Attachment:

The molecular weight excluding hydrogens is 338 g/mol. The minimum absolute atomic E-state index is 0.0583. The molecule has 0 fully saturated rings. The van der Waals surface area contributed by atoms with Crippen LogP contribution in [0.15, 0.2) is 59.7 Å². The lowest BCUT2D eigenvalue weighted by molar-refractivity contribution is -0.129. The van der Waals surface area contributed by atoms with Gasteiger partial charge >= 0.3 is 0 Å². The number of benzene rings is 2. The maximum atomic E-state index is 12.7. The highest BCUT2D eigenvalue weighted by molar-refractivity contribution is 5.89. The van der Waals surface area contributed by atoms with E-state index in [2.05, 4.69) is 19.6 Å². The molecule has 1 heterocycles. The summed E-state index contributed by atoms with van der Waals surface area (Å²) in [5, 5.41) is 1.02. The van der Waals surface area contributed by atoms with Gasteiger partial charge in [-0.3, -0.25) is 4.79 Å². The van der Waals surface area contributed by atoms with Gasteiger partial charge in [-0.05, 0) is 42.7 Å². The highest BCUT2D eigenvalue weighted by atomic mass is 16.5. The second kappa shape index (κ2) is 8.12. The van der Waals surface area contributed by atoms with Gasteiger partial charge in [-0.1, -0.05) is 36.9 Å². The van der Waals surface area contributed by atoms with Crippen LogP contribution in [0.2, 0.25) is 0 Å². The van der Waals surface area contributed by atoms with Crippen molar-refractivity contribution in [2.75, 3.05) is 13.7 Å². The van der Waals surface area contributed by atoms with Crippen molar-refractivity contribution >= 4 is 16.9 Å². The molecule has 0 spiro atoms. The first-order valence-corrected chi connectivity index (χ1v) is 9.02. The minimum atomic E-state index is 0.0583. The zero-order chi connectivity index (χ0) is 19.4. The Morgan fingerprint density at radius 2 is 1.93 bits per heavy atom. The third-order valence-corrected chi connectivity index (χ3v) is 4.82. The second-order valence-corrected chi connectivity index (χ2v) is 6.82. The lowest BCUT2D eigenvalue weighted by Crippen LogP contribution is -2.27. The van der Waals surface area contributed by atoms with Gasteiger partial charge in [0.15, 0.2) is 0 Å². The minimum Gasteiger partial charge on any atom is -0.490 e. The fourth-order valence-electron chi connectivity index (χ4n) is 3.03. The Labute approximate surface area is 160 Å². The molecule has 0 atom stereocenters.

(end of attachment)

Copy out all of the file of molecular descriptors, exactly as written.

The molecular weight excluding hydrogens is 338 g/mol. The minimum absolute atomic E-state index is 0.0583. The molecule has 0 fully saturated rings. The van der Waals surface area contributed by atoms with Crippen LogP contribution in [0.15, 0.2) is 59.7 Å². The lowest BCUT2D eigenvalue weighted by molar-refractivity contribution is -0.129. The van der Waals surface area contributed by atoms with Gasteiger partial charge >= 0.3 is 0 Å². The number of benzene rings is 2. The maximum atomic E-state index is 12.7. The highest BCUT2D eigenvalue weighted by molar-refractivity contribution is 5.89. The van der Waals surface area contributed by atoms with E-state index in [2.05, 4.69) is 19.6 Å². The molecule has 1 heterocycles. The summed E-state index contributed by atoms with van der Waals surface area (Å²) in [5, 5.41) is 1.02. The van der Waals surface area contributed by atoms with Gasteiger partial charge in [-0.3, -0.25) is 4.79 Å². The van der Waals surface area contributed by atoms with Gasteiger partial charge in [-0.05, 0) is 42.7 Å². The highest BCUT2D eigenvalue weighted by atomic mass is 16.5. The second kappa shape index (κ2) is 8.12. The van der Waals surface area contributed by atoms with Gasteiger partial charge in [-0.1, -0.05) is 36.9 Å². The van der Waals surface area contributed by atoms with Crippen LogP contribution in [0.2, 0.25) is 0 Å². The van der Waals surface area contributed by atoms with Crippen molar-refractivity contribution in [2.75, 3.05) is 13.7 Å². The van der Waals surface area contributed by atoms with Crippen molar-refractivity contribution >= 4 is 16.9 Å². The molecule has 0 spiro atoms. The first-order valence-corrected chi connectivity index (χ1v) is 9.02. The minimum atomic E-state index is 0.0583. The zero-order chi connectivity index (χ0) is 19.4. The Morgan fingerprint density at radius 2 is 1.93 bits per heavy atom. The third-order valence-corrected chi connectivity index (χ3v) is 4.82. The second-order valence-corrected chi connectivity index (χ2v) is 6.82. The lowest BCUT2D eigenvalue weighted by Crippen LogP contribution is -2.27. The van der Waals surface area contributed by atoms with Gasteiger partial charge in [0.15, 0.2) is 0 Å². The minimum Gasteiger partial charge on any atom is -0.490 e. The fourth-order valence-electron chi connectivity index (χ4n) is 3.03. The Labute approximate surface area is 160 Å². The molecule has 0 atom stereocenters.